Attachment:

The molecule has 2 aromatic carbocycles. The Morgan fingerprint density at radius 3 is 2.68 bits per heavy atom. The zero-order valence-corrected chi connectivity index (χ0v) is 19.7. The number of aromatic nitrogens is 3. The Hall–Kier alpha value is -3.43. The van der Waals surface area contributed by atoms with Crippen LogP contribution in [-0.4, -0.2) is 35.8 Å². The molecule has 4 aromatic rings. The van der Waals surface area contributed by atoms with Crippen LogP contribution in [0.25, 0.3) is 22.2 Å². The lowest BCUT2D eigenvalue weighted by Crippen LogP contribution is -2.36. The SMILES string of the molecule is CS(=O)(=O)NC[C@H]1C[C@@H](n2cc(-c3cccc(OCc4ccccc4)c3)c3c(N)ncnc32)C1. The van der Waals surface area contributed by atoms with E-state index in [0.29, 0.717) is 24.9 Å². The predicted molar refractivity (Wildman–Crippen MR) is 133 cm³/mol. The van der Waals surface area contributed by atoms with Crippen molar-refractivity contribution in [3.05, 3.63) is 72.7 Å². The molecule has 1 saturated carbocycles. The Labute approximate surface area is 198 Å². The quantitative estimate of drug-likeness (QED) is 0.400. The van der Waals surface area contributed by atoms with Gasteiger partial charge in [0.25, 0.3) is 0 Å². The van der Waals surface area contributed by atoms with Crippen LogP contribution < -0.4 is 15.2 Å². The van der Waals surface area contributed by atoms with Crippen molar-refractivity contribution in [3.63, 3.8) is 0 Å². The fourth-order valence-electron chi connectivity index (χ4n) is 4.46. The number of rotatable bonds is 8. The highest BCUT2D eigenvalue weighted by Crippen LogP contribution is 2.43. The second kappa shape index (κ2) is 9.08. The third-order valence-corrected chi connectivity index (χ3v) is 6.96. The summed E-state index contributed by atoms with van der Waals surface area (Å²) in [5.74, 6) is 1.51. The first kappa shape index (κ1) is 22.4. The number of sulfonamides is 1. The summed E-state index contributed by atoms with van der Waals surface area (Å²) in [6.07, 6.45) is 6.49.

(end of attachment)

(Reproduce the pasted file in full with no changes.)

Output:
The molecule has 2 aromatic carbocycles. The Morgan fingerprint density at radius 3 is 2.68 bits per heavy atom. The zero-order valence-corrected chi connectivity index (χ0v) is 19.7. The number of aromatic nitrogens is 3. The Hall–Kier alpha value is -3.43. The van der Waals surface area contributed by atoms with Crippen LogP contribution in [-0.4, -0.2) is 35.8 Å². The molecule has 4 aromatic rings. The van der Waals surface area contributed by atoms with Crippen LogP contribution in [0.25, 0.3) is 22.2 Å². The lowest BCUT2D eigenvalue weighted by Crippen LogP contribution is -2.36. The SMILES string of the molecule is CS(=O)(=O)NC[C@H]1C[C@@H](n2cc(-c3cccc(OCc4ccccc4)c3)c3c(N)ncnc32)C1. The van der Waals surface area contributed by atoms with E-state index in [0.29, 0.717) is 24.9 Å². The predicted molar refractivity (Wildman–Crippen MR) is 133 cm³/mol. The van der Waals surface area contributed by atoms with Crippen molar-refractivity contribution in [3.05, 3.63) is 72.7 Å². The molecule has 1 saturated carbocycles. The Labute approximate surface area is 198 Å². The quantitative estimate of drug-likeness (QED) is 0.400. The van der Waals surface area contributed by atoms with Gasteiger partial charge in [0.25, 0.3) is 0 Å². The van der Waals surface area contributed by atoms with Crippen LogP contribution < -0.4 is 15.2 Å². The van der Waals surface area contributed by atoms with Crippen molar-refractivity contribution in [3.63, 3.8) is 0 Å². The fourth-order valence-electron chi connectivity index (χ4n) is 4.46. The number of rotatable bonds is 8. The highest BCUT2D eigenvalue weighted by Crippen LogP contribution is 2.43. The second kappa shape index (κ2) is 9.08. The third-order valence-corrected chi connectivity index (χ3v) is 6.96. The summed E-state index contributed by atoms with van der Waals surface area (Å²) in [5.74, 6) is 1.51. The first kappa shape index (κ1) is 22.4. The number of sulfonamides is 1. The summed E-state index contributed by atoms with van der Waals surface area (Å²) in [6.07, 6.45) is 6.49.